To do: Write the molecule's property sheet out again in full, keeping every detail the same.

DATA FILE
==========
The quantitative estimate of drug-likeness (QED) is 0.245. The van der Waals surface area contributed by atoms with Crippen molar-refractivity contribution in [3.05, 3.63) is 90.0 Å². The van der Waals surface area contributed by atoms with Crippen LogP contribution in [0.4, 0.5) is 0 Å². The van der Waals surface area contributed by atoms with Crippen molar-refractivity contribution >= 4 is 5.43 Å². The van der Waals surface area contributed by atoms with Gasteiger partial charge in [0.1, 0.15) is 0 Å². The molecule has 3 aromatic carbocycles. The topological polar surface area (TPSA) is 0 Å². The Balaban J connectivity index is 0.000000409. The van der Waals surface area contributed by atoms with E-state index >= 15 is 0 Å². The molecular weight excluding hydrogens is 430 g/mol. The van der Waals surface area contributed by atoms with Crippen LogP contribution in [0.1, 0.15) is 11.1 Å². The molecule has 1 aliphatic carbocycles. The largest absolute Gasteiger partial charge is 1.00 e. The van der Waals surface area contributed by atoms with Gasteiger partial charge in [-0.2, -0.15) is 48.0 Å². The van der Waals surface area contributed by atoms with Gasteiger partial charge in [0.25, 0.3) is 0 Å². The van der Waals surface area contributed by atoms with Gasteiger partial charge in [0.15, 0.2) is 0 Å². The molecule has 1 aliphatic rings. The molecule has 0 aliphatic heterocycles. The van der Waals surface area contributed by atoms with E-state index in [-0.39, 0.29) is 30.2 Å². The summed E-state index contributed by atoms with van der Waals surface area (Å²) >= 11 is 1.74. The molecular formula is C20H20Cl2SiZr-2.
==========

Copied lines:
The quantitative estimate of drug-likeness (QED) is 0.245. The van der Waals surface area contributed by atoms with Crippen molar-refractivity contribution in [3.05, 3.63) is 90.0 Å². The van der Waals surface area contributed by atoms with Crippen LogP contribution in [0.4, 0.5) is 0 Å². The van der Waals surface area contributed by atoms with Crippen molar-refractivity contribution >= 4 is 5.43 Å². The van der Waals surface area contributed by atoms with Gasteiger partial charge in [0.1, 0.15) is 0 Å². The molecule has 3 aromatic carbocycles. The topological polar surface area (TPSA) is 0 Å². The Balaban J connectivity index is 0.000000409. The van der Waals surface area contributed by atoms with E-state index >= 15 is 0 Å². The molecular weight excluding hydrogens is 430 g/mol. The van der Waals surface area contributed by atoms with Crippen LogP contribution in [0.1, 0.15) is 11.1 Å². The molecule has 1 aliphatic carbocycles. The largest absolute Gasteiger partial charge is 1.00 e. The van der Waals surface area contributed by atoms with Gasteiger partial charge in [-0.2, -0.15) is 48.0 Å². The van der Waals surface area contributed by atoms with Gasteiger partial charge in [0.25, 0.3) is 0 Å². The van der Waals surface area contributed by atoms with Gasteiger partial charge in [0.15, 0.2) is 0 Å². The molecule has 1 aliphatic rings. The molecule has 0 aliphatic heterocycles. The van der Waals surface area contributed by atoms with E-state index in [-0.39, 0.29) is 30.2 Å². The summed E-state index contributed by atoms with van der Waals surface area (Å²) >= 11 is 1.74. The molecular formula is C20H20Cl2SiZr-2.